3. Mama Mo
    Mama Mo03-15-2012

    Oh, my yes. Thank you birth control for allowing me to go to work like a normal adult. I had such debilitating cramps all through high school and into college that I would have to miss at least one day of school or class a month. When it came time to get a job in the real world, I knew I couldn’t do that. Birth control allowed me to be a grown-up in many different senses of the word.

    Birth control gave me the… well, CONTROL… to plan my family. I was able to CHOOSE when to have children.

    Hmmmmm… control, choice… hot button words in Congress, buy why? Don’t they have better things to do. Like creating JOBS?

    • BirthingBeautifulIdeas

      Same here, Mama Mo! In fact, there was a point in high school and college where my cramps were far more intense/left me far more debilitated than TRANSITION did during my labor with Eric. I would literally feel like I was dying. And again, while hormonal birth control isn’t without risk, I can’t thank it enough for saving me from at least twelve miserable days a year back in those days.

      And isn’t that control to choose and plan a family wonderful? I can’t exaggerate how lucky I feel to have had that privilege.

  4. Summer C
    Summer C03-15-2012

    I can thank birth control for keeping me from getting pregnant while experiencing debilitating postpartum depression after my first. I can’t imagine what would have happened had I become pregnant or had a second child thrown into the depression mix. Thanks to the military insurance for paying for it since we are now a one income family.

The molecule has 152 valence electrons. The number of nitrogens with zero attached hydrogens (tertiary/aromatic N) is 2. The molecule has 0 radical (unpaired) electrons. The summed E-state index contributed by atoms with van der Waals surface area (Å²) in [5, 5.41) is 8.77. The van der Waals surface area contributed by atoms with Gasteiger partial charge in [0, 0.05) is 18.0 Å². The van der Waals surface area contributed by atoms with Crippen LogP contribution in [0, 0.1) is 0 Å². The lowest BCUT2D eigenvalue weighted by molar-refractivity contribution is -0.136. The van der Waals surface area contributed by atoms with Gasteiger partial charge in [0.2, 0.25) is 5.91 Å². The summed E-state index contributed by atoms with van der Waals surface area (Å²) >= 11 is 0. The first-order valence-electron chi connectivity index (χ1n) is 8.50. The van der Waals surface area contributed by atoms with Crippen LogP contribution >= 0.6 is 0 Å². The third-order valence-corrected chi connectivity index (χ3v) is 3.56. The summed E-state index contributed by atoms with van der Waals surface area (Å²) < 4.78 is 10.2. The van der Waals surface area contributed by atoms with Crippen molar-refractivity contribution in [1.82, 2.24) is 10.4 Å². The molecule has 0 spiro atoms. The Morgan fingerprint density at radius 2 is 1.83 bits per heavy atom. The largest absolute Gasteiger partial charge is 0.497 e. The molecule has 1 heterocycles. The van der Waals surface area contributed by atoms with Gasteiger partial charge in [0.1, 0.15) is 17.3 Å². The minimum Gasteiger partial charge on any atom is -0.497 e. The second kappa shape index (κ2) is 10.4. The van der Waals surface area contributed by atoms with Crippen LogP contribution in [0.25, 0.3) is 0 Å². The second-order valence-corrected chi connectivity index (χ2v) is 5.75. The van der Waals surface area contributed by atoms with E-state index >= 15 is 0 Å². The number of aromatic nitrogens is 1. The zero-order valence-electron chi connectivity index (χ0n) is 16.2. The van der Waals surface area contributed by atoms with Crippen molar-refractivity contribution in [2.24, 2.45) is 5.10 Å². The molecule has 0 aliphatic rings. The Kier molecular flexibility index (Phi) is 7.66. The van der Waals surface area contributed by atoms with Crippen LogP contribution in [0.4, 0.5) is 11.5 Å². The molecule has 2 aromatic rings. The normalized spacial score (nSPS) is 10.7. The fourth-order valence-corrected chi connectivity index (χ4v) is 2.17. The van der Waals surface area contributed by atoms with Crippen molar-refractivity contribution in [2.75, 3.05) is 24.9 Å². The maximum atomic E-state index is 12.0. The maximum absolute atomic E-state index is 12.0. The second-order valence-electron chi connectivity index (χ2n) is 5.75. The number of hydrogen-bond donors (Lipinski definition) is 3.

• BirthingBeautifulIdeas

      AMEN, Summer. This is one of those points for which birth control literally makes mothers HEALTHIER.

  5. Rixa

    Yes, this utter ridiculousness drives me nuts. I don’t get that this is coming from the same groups who are so ardently anti-abortion. Let’s see…free birth control for all women = fewer unplanned pregnancies = fewer abortions! Everyone wins!

    My own sexual background would pass even the most stringent conservative litmus test…and yet they’d demonize me for using birth control *when I was married.* I just don’t get it.

    • BirthingBeautifulIdeas

      Absolutely, Rixa!

      On semi-tangent, one of my most favorite conversations re: abortion that I’ve ever heard was between the leaders of Democrats for Life and Republicans for Choice. (I believe it was on the Diane Rehm show a few years ago…) The conversation was so civil and well-informed and stripped of politics–a real breath of fresh air when it comes to talk of abortion! And both women agreed wholeheartedly that making contraception more accessible was the best way to prevent abortions. They were even happy to work together on projects making contraception more accessible (even though they came at these projects from different perspectives).

      I find it more than troubling that ANYONE is demonized for using birth control, but even monogamous married couples? It just makes no sense.

  6. Molly

    Back in December, I published a post entitled “thank you, contraception!” along these general lines (at http://www.firsttheegg.com/thank-you-contraception/) … but at the time, I had no idea how freaking weird this conversation would soon become! It blows my mind. And, yeah, what Rixa says about us slutty monogamous married people.

    Of course, I grew up in the Catholic church, and in that tradition contraception is always bad, abortion is always bad, and … as icing on the cake … saying no to sex with your husband is bad too, because it will drive him to sin (as in, it’s your own damned fault if he cheats on you). This strikes me as transparently misogynist, of course, but also as transparently anti-poor-people. How are we supposed to raise all these children conceived in contraception-free husband’s-soul-saving sex? Just don’t be poor!

    • BirthingBeautifulIdeas

      That was a great post, Molly. Especially great because so few people realize that access to contraceptives is a privilege for many (particularly when so many people have a fear of going to places where one can get free/reduced cost birth control).